The Blame Game
One thing that catches my eye is a tweet by @singleparentdad.
There was a recent drowning in Oklahoma that affected a family-member of mine, so out of curiosity I click on the link and read the story.
My heart goes out to the family....I can not even begin to imagine how much my heart would break to lose my sweet little boy (any mom knows they can call up tears just even thinking about thinking about such a thing!)
Ty disappeared for about a minute at church the other night. He was in the front of the church climbing on the sign and I went 20 feet away, still in sight of him, to get something out of my car. When I looked back up to where he was, all the other children were there except Ty.
Of course, I first check the highway in front of the church to make sure he's not wandered that direction and I look down both sides of the church, calling for him and asking others if they'd seen him. I go inside the front of the church and back out again. At the point I start to really panic he comes into the church foyer through the sanctuary and my fear melts.
Sixty seconds of fear. I didn't even have time (thankfully) for it to build up into a full-blown teary panic. But it was long enough to know my life is forever changed because of him and that I could never begin to imagine life without him.
And these parents have lost their precious child for forever.
But I agree with the judge.
Their child's death was not the fault of the park that they took their holiday at. Losing Ty was not the church's fault. I should have either made him walk to the car with me or I should have put him in the direct care of someone old enough to watch him for that 10 seconds I was gone.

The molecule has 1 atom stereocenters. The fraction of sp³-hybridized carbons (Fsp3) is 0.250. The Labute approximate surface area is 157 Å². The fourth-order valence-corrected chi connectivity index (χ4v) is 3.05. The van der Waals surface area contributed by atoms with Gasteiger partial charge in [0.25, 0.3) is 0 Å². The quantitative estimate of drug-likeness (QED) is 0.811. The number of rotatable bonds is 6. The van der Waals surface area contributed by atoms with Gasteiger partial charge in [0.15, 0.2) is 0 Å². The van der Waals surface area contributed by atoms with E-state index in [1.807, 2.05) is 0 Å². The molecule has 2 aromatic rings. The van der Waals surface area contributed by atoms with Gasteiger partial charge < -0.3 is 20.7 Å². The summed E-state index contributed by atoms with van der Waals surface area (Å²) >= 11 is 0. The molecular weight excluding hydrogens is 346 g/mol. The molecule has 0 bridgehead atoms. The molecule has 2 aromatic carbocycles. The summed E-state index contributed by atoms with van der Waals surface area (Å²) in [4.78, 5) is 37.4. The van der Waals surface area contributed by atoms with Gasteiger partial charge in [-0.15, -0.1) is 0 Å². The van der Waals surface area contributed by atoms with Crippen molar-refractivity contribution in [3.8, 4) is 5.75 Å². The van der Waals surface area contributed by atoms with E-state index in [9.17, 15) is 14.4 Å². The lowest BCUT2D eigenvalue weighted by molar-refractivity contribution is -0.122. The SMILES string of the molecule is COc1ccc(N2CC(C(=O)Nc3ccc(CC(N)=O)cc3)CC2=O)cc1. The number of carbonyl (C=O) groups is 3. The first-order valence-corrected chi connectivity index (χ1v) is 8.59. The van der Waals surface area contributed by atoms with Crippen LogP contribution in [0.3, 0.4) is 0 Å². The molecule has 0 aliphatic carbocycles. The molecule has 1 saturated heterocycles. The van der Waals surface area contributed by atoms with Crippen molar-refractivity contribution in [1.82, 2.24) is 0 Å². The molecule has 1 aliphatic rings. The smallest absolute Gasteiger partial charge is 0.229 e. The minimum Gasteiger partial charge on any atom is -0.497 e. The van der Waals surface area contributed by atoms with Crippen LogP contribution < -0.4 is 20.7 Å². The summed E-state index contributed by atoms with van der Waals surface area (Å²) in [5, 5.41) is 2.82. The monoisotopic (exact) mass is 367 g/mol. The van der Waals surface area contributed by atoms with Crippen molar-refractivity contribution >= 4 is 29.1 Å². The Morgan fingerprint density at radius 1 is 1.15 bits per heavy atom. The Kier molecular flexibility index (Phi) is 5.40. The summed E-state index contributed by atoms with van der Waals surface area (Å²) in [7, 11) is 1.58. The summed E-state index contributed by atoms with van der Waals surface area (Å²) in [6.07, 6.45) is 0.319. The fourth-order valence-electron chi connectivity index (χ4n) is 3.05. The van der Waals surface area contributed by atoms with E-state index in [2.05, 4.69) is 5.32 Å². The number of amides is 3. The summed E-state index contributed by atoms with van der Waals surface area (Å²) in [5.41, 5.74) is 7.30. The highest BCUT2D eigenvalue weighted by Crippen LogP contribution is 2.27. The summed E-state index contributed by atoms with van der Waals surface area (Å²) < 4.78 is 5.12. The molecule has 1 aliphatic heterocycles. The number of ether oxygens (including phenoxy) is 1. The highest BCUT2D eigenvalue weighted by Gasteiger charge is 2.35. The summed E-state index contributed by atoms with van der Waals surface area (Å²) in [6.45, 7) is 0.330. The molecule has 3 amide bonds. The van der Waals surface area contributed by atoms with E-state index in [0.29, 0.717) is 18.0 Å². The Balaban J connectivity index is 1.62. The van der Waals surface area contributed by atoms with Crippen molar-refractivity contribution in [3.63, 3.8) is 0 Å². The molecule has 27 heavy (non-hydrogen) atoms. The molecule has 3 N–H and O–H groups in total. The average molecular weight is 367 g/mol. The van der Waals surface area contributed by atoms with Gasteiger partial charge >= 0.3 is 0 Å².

Ultimately it comes down to our responsibility as parents and I agree with the judge that it's not fair, nor is it right, to try to put the blame elsewhere simply because #1--there's comfort in being able to blame someone other than yourself, and #2--there's monetary compensation in being able to blame someone else.
This is one of my biggest pet peeves. Adults who accept responsibility--be it for a job or a child or a vehicle or a relationship--and then shirk it off and blame someone else when things go awry. If we accept responsibility in the first place, we need to maintain it in the end.
It may not be easy, it may make things uncomfortable or painful....but it is the respectable thing to do.
Ashley is a thirty-something wife and mother of two boys. She enjoys spending time with her family, as well as reading and decorating their home. Her blogging adventures began in 2006 as a single mother and have carried on through marriage and a new life with a husband, a ten-year-old, and an infant.